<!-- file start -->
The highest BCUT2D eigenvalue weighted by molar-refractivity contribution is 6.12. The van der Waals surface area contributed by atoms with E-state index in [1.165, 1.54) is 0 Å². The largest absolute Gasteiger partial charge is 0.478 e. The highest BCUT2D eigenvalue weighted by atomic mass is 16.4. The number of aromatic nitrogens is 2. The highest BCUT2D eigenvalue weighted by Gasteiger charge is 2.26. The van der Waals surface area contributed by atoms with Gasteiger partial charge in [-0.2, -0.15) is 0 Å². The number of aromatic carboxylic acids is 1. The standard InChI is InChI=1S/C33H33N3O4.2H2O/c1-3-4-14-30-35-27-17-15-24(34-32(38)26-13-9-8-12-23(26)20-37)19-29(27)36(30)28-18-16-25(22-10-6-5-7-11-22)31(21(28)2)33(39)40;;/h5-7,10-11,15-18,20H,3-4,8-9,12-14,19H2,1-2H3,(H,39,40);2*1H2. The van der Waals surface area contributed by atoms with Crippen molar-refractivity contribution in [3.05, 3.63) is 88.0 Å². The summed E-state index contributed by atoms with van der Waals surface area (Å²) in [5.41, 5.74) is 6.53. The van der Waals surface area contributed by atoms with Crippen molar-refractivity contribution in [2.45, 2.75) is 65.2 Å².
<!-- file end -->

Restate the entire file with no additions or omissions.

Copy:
The highest BCUT2D eigenvalue weighted by molar-refractivity contribution is 6.12. The van der Waals surface area contributed by atoms with E-state index in [1.165, 1.54) is 0 Å². The largest absolute Gasteiger partial charge is 0.478 e. The highest BCUT2D eigenvalue weighted by atomic mass is 16.4. The number of aromatic nitrogens is 2. The highest BCUT2D eigenvalue weighted by Gasteiger charge is 2.26. The van der Waals surface area contributed by atoms with Gasteiger partial charge in [-0.2, -0.15) is 0 Å². The number of aromatic carboxylic acids is 1. The standard InChI is InChI=1S/C33H33N3O4.2H2O/c1-3-4-14-30-35-27-17-15-24(34-32(38)26-13-9-8-12-23(26)20-37)19-29(27)36(30)28-18-16-25(22-10-6-5-7-11-22)31(21(28)2)33(39)40;;/h5-7,10-11,15-18,20H,3-4,8-9,12-14,19H2,1-2H3,(H,39,40);2*1H2. The van der Waals surface area contributed by atoms with Crippen molar-refractivity contribution in [3.05, 3.63) is 88.0 Å². The summed E-state index contributed by atoms with van der Waals surface area (Å²) in [5.41, 5.74) is 6.53. The van der Waals surface area contributed by atoms with Crippen molar-refractivity contribution in [2.45, 2.75) is 65.2 Å².